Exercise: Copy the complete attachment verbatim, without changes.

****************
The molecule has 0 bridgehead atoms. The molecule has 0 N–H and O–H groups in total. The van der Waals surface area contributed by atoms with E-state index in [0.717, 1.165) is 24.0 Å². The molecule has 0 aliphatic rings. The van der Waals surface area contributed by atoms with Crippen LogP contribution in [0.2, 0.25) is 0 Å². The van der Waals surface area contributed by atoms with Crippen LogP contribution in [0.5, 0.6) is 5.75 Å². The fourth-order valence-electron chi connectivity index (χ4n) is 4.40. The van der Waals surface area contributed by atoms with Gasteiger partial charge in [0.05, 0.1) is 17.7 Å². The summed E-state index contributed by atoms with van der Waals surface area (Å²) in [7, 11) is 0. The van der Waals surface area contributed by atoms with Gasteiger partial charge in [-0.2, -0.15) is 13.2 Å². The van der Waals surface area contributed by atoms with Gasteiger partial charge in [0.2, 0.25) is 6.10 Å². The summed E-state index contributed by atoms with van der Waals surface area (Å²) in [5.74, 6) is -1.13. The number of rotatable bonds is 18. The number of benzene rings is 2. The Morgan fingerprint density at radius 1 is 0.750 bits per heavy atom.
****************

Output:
The molecule has 0 bridgehead atoms. The molecule has 0 N–H and O–H groups in total. The van der Waals surface area contributed by atoms with E-state index in [0.717, 1.165) is 24.0 Å². The molecule has 0 aliphatic rings. The van der Waals surface area contributed by atoms with Crippen LogP contribution in [0.2, 0.25) is 0 Å². The van der Waals surface area contributed by atoms with Crippen LogP contribution in [0.5, 0.6) is 5.75 Å². The fourth-order valence-electron chi connectivity index (χ4n) is 4.40. The van der Waals surface area contributed by atoms with Gasteiger partial charge in [0.05, 0.1) is 17.7 Å². The summed E-state index contributed by atoms with van der Waals surface area (Å²) in [7, 11) is 0. The van der Waals surface area contributed by atoms with Gasteiger partial charge in [-0.2, -0.15) is 13.2 Å². The van der Waals surface area contributed by atoms with Gasteiger partial charge in [0.2, 0.25) is 6.10 Å². The summed E-state index contributed by atoms with van der Waals surface area (Å²) in [5.74, 6) is -1.13. The number of rotatable bonds is 18. The number of benzene rings is 2. The Morgan fingerprint density at radius 1 is 0.750 bits per heavy atom.